Marriage, for instance. I spend one whole Sunday morning reading the wedding advertisements in the Times of India. All are inserted by parents looking for a bride or a groom for their marriageable son or daughter; most specify caste, sub-caste, and community as well as linguistic group. (English and Hindi are the two official national languages, but Hindi fluency is limited to a band in the North that includes Delhi: in each city I stayed I was in the center of another regional language—respectively Marathi, Urdu, Telugu, and Malay-alam, part of which goes to explain why English, despite public bad-mouthing by some liberal politicians, is in India to stay.) Such a great number of the advertisements carry the assurance that the prospective bride is “convent-educated” that later I ask University friends if Christians had in fact the monopoly on education: no, they assure me, though there are convent schools—in a wedding advertisement this meant only that the young person in question was fluent in English.
Arranged marriages, I am told, are still the norm in the upper and lower classes in India, and still prevalent even in the middle class, where Western-style love-marriages have made the greatest inroads. (India boasts a middle class nearly equal in size to the entire population of the United States, I read at one point, though, that it represents less than a fourth of the overall population of the country here. Of course middle class in India, I am to discover, means something different than in the United States or Western Europe as far as creature amentities go.) Hand in hand with the arranged marriage goes the dowry. Until recently, the problem of “accidental” burning to death of brides whose dowries remained unpaid was a great cause for concern. Now the law has been changed to put the burden of proof on the husband in cases where the wife dies in the first years of marriage—a clear violation of constitutional rights, some of my friends pointed out to me, with a presupposition of guilt rather than of innocence.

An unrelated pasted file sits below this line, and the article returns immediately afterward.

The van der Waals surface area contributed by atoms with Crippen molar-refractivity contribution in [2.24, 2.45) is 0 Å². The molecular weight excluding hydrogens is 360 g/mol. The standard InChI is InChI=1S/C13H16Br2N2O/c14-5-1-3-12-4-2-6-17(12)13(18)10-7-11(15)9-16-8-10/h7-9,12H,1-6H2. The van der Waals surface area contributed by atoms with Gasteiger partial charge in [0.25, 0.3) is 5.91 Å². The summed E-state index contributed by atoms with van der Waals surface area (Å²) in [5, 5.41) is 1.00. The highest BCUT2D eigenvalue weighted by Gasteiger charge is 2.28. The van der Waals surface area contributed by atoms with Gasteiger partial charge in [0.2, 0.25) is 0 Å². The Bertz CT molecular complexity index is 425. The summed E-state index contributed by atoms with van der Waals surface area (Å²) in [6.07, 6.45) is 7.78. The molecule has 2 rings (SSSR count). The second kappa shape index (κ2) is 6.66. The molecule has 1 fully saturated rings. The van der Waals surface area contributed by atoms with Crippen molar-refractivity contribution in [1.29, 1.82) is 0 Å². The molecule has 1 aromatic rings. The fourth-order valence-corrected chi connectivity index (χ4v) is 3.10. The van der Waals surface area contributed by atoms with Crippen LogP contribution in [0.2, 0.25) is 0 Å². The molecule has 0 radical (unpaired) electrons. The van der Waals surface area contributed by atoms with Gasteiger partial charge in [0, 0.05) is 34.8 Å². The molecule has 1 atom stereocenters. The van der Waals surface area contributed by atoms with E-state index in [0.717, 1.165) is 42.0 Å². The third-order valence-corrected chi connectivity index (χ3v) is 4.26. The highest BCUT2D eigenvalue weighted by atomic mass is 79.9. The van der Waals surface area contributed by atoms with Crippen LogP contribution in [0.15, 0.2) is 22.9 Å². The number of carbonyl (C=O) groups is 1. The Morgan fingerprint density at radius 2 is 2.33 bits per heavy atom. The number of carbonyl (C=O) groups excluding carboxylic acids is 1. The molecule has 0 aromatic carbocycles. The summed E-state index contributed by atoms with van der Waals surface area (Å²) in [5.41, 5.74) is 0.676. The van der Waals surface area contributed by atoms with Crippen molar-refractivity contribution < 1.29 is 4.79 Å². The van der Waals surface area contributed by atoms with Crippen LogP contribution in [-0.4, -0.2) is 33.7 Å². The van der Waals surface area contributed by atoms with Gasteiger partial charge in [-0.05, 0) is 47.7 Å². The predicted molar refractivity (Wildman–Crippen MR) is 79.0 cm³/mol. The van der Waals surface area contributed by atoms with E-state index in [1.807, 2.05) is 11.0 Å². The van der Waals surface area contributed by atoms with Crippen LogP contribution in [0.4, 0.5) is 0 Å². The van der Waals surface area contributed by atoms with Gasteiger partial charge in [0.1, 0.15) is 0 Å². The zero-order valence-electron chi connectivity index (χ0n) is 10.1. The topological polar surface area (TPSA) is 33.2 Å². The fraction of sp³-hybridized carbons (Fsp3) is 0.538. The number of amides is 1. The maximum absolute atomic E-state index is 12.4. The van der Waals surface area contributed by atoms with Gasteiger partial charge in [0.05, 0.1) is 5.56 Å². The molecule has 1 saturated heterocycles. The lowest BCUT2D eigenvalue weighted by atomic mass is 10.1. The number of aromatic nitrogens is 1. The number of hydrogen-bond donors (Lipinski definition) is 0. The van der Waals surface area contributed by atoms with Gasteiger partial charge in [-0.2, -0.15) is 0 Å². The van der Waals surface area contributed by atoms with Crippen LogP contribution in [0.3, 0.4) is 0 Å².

Virtually all of these marriage advertisements, I was interested to see, specify skin tone in the spouse-to-be. Indeed, this is a society that is fully as conscious of skin color as the one I have left behind, and one where the obsession is far more honestly acknowledged. “Wheaten” is the most desirable complexion, which is to say light-skinned, though I am told it matters more for women than for men that they be light. For girls, “dark” is a term of opprobium, though in a world of people in shades of brown, no one knows how the children will come out.